Strategize with your realtor about the repairs you want, keeping in mind how much you're paying for the house --- is it at, less, or more than comps in the area? If the inspections indicate serious repairs that will minimize any gains you may have in the price you are paying, then you should have room to negotiate.
The question you should ask yourself is, how much to do you really want the house? If in your mind, the repairs are more than you are willing to tackle, then you may be better served to move on and find another property that may be less stressful for you to take over.
Never fall in love with a house so much that you let your heart rule your head.
Wishing you the best of luck
This is exactly what the home inspection is supposed to do (uncover potential or existing problems). I take it you don't have an agent helping you or the question would have been directed to them versus this forum. You now need to send the Seller a list of objections stating these the defects and issues that were found (you can give them a copy of the inspection). They have the option of addressing the issues (fixing them or giving you some credit or lowering the price, or doing nothing at all. You can then figure out if this sweet home is really worth what you are paying. If it isn't, you can cancel the contract (as long as you are within the Evaluations & Inspection period.
I always recommend to my clients both buyers and sellers to have the home inspected by an NACHI member. By having an inspector complete a non-invasive visual examination of a residential dwelling, which is designed to identify observed material defects within specific components of the subject will give you a better understanding of the home you are about to purchase. Components inspected may include any combination of mechanical, structural, electrical, plumbing, or other essential systems or portions of the home.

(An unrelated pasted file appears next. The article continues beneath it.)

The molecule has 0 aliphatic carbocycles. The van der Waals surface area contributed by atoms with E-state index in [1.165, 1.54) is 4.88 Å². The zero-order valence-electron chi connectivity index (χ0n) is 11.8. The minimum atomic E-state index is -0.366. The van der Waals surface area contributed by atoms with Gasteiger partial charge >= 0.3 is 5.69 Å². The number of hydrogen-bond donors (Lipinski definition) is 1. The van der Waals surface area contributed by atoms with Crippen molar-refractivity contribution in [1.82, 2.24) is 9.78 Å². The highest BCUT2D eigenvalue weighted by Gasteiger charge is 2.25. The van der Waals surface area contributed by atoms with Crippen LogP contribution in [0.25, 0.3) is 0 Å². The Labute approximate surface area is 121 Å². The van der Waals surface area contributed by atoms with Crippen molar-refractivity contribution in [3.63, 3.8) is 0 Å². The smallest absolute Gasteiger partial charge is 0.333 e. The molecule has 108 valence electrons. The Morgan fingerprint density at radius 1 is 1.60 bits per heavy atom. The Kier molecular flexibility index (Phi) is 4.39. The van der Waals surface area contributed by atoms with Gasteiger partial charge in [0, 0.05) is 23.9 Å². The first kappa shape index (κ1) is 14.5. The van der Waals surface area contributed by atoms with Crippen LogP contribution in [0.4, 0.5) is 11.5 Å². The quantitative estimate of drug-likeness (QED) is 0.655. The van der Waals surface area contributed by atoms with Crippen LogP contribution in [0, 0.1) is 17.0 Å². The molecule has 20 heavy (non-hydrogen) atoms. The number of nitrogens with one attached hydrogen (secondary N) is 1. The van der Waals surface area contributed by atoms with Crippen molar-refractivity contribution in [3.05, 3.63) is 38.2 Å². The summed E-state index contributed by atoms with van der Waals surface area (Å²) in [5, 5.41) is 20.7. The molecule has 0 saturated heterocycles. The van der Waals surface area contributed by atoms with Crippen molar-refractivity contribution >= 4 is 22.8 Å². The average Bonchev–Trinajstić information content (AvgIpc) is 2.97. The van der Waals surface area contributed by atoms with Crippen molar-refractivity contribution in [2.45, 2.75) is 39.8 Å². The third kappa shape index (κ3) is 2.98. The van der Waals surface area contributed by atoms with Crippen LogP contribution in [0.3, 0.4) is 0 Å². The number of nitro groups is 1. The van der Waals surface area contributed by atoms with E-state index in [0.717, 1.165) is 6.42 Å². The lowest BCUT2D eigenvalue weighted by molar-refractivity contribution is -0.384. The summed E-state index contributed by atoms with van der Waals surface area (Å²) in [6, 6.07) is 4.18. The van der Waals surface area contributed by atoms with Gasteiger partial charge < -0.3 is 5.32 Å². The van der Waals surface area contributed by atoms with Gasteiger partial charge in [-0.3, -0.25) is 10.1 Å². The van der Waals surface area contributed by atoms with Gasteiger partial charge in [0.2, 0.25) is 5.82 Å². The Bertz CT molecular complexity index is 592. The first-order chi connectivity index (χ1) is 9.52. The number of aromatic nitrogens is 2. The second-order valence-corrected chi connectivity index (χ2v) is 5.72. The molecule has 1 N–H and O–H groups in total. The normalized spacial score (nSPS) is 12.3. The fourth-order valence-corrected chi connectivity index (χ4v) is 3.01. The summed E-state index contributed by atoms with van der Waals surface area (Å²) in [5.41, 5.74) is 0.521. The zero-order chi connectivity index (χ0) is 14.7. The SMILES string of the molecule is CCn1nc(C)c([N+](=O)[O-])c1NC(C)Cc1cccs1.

Whether requested by a buyer or seller the initial report will always be the same. I always preface the recommendation with the warning that the inspectorâ€™s service & report will identify many items in the subject property as defective, requires attention, out of code, or beyond its functional lifespan, ect, ect. The point of conducting the inspection is to identify specific health, safety, and structural issues. Once the initial report is completed we then review the high priority items. If these issues need further inspection by a licensed technicians or special inspections, they are completed as required.
No house is perfect, new or old, a major consideration for you and your agent as you analyze the numbers will be "Do the comparables in your CMA's reflect the same property conditions, or do those homes reflect repaired or updated conditions?"
If the average home is updated and in good condition and the seller is unwilling to remedy the issues or items a price adjustment is required. Still no go? If the items are more than you can handle or live with then it is time to move on. Your lender and or appraiser may also have problems with these items which can result in more difficulty approving and closing the loan. The deal is not dead until itâ€™s really dead, so ask for what you want & need, you are in control of what is an acceptable resolution to you!
Make sure that you have ample time in your contract deadlines, to protect your earnest money, if special inspections or quotes from licensed techs are requested make sure they deliver before the expiration of your "Inspection Deadline" to ensure your ability to request seller repairs, price reduction, or cash in lieu of repairs (if allowed by the lender, loan program).
Thank you for visiting Trulia.com, I hope my response is helpful. Good Luck! -Kris
Kristopher Furrow â€“ RealtorÂ® RealEstate.com RealtorsÂ® 801.916.0815
Realtor - RealEstate.com RealtorsÂ®, Utah license # 5489913-SA00
Loan Officer - Envision Lending Group, Utah license # 5489913-MLAF